ABSTRACT: Background The laying hen model of spontaneous epithelial ovarian cancer (EOC) is unique in that it is the only model that enables observations of early events in disease progression and is therefore also uniquely suited for chemoprevention trials. Previous studies on the effect of dietary flaxseed in laying hens have revealed the potential for both amelioration and prevention of ovarian cancer. The objective of this study was to assess the effect of flaxseed on genes and pathways that are dysregulated in tumors. We have used a bioinformatics approach to identify these genes, followed by qPCR validation, immunohistochemical localization, and in situ hybridization to visualize expression in normal ovaries and tumors from animals fed a control diet or a diet containing 10% flaxseed. Results Bioinformatic analysis of ovarian tumors in hens led to the identification of a group of highly up-regulated genes that are involved in the embryonic process of branching morphogenesis. Expression of these genes coincides with expression of E-cadherin in the tumor epithelium. Levels of expression of these genes in tumors from flax-fed animals are reduced 40-60%. E-cadherin and miR200 are both up-regulated in tumors from control-fed hens, whereas their expression is decreased 60-75% in tumors from flax-fed hens. This does not appear to be due to an increase in ZEB1 as mRNA levels are increased five-fold in tumors, with no significant difference between control-fed and flax-fed hens. Conclusions We suggest that nutritional intervention with flaxseed targets the pathways regulating branching morphogenesis and thereby alters the progression of ovarian cancer. Electronic supplementary material The online version of this article (doi:10.1186/1471-2164-15-709) contains supplementary material, which is available to authorized users.BMC Genomics 08/2014; 15(1):709. DOI:10.1186/1471-2164-15-709 · 4.04 Impact Factor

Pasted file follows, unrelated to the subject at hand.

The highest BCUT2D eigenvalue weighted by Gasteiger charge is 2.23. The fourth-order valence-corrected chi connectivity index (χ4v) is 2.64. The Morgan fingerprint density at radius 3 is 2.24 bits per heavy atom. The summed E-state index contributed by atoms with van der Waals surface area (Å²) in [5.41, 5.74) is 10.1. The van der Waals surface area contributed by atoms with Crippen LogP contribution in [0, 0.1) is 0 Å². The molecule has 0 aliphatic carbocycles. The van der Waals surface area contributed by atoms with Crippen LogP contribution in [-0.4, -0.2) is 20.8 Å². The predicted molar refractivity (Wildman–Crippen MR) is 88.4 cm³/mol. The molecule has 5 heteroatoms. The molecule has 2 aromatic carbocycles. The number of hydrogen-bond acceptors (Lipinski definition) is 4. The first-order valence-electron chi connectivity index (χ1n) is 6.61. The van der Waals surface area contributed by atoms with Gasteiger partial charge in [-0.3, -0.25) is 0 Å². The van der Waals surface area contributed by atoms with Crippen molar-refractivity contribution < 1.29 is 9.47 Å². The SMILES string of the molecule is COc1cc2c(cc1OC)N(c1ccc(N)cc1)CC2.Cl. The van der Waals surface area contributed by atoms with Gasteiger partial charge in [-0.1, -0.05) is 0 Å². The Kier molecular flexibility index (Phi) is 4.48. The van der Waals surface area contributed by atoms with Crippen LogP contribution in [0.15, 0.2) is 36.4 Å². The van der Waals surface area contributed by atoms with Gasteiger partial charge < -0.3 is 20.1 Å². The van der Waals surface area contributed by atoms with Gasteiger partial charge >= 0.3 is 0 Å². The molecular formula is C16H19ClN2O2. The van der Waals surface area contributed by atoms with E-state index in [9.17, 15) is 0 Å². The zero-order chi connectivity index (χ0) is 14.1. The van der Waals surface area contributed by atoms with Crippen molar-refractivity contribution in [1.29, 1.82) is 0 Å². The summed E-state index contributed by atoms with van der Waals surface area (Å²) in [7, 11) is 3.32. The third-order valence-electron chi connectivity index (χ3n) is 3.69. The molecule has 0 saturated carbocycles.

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- "In 2002, the first evidence of involvement of miRNAs in human cancer came from molecular studies characterizing a deletion in human chronic lymphocytic leukemia, which highlight the importance of two miRNAs, miR-15a and miR-16-1 (Calin et al., 2002). Since their discovery, many studies have underlined the involvement of noncoding RNAs with several conjectures regarding their possible involvement in the evolution of drug resistance (Helleman et al., 2010; van Jaarsveld et al., 2010; Sorrentino et al., 2008). However, the underlying mechanism and its contributions to genome-wide transcriptional changes are still largely unknown (Esquela- Kerscher and Slack, 2006; Calin and Croce, 2006; Bartel, 2004; Ambros, 2004). "